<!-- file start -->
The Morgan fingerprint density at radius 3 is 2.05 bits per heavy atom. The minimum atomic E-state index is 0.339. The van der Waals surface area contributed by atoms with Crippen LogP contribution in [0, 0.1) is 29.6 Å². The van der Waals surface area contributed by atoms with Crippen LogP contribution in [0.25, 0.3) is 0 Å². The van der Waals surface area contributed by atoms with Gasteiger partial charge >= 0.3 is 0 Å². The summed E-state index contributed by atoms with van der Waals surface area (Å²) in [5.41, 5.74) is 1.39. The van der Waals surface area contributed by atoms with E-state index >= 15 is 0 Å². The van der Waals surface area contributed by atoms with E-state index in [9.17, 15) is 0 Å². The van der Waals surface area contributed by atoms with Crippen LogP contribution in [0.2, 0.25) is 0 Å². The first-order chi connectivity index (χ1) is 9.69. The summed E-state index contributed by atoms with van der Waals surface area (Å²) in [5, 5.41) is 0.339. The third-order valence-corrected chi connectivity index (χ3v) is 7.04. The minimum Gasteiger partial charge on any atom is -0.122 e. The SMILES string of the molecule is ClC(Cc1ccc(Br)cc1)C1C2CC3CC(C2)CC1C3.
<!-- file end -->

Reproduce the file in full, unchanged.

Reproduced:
The Morgan fingerprint density at radius 3 is 2.05 bits per heavy atom. The minimum atomic E-state index is 0.339. The van der Waals surface area contributed by atoms with Crippen LogP contribution in [0, 0.1) is 29.6 Å². The van der Waals surface area contributed by atoms with Crippen LogP contribution in [0.25, 0.3) is 0 Å². The van der Waals surface area contributed by atoms with Gasteiger partial charge >= 0.3 is 0 Å². The summed E-state index contributed by atoms with van der Waals surface area (Å²) in [5.41, 5.74) is 1.39. The van der Waals surface area contributed by atoms with E-state index >= 15 is 0 Å². The van der Waals surface area contributed by atoms with E-state index in [9.17, 15) is 0 Å². The van der Waals surface area contributed by atoms with Crippen LogP contribution in [0.2, 0.25) is 0 Å². The first-order chi connectivity index (χ1) is 9.69. The summed E-state index contributed by atoms with van der Waals surface area (Å²) in [5, 5.41) is 0.339. The third-order valence-corrected chi connectivity index (χ3v) is 7.04. The minimum Gasteiger partial charge on any atom is -0.122 e. The SMILES string of the molecule is ClC(Cc1ccc(Br)cc1)C1C2CC3CC(C2)CC1C3.